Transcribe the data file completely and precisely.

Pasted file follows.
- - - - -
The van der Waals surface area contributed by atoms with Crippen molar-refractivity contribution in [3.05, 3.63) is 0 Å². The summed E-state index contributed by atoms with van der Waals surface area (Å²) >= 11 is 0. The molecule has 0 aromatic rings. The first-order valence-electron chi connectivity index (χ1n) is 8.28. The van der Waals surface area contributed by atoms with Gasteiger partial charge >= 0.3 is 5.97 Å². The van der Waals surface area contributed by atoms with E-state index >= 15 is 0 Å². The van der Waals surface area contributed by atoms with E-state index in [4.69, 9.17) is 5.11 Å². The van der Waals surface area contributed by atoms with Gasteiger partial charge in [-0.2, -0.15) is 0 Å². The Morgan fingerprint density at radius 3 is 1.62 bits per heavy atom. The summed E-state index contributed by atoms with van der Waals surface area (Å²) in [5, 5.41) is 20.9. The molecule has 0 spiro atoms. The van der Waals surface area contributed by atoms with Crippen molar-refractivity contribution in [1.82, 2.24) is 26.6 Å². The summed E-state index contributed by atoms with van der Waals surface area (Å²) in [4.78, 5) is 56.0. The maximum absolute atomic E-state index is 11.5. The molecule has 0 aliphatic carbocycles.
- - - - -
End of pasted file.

The van der Waals surface area contributed by atoms with Crippen molar-refractivity contribution in [3.05, 3.63) is 0 Å². The summed E-state index contributed by atoms with van der Waals surface area (Å²) >= 11 is 0. The molecule has 0 aromatic rings. The first-order valence-electron chi connectivity index (χ1n) is 8.28. The van der Waals surface area contributed by atoms with Gasteiger partial charge >= 0.3 is 5.97 Å². The van der Waals surface area contributed by atoms with E-state index >= 15 is 0 Å². The van der Waals surface area contributed by atoms with E-state index in [4.69, 9.17) is 5.11 Å². The van der Waals surface area contributed by atoms with Gasteiger partial charge in [-0.2, -0.15) is 0 Å². The Morgan fingerprint density at radius 3 is 1.62 bits per heavy atom. The summed E-state index contributed by atoms with van der Waals surface area (Å²) in [5, 5.41) is 20.9. The molecule has 0 spiro atoms. The van der Waals surface area contributed by atoms with Crippen molar-refractivity contribution in [1.82, 2.24) is 26.6 Å². The summed E-state index contributed by atoms with van der Waals surface area (Å²) in [4.78, 5) is 56.0. The maximum absolute atomic E-state index is 11.5. The molecule has 0 aliphatic carbocycles.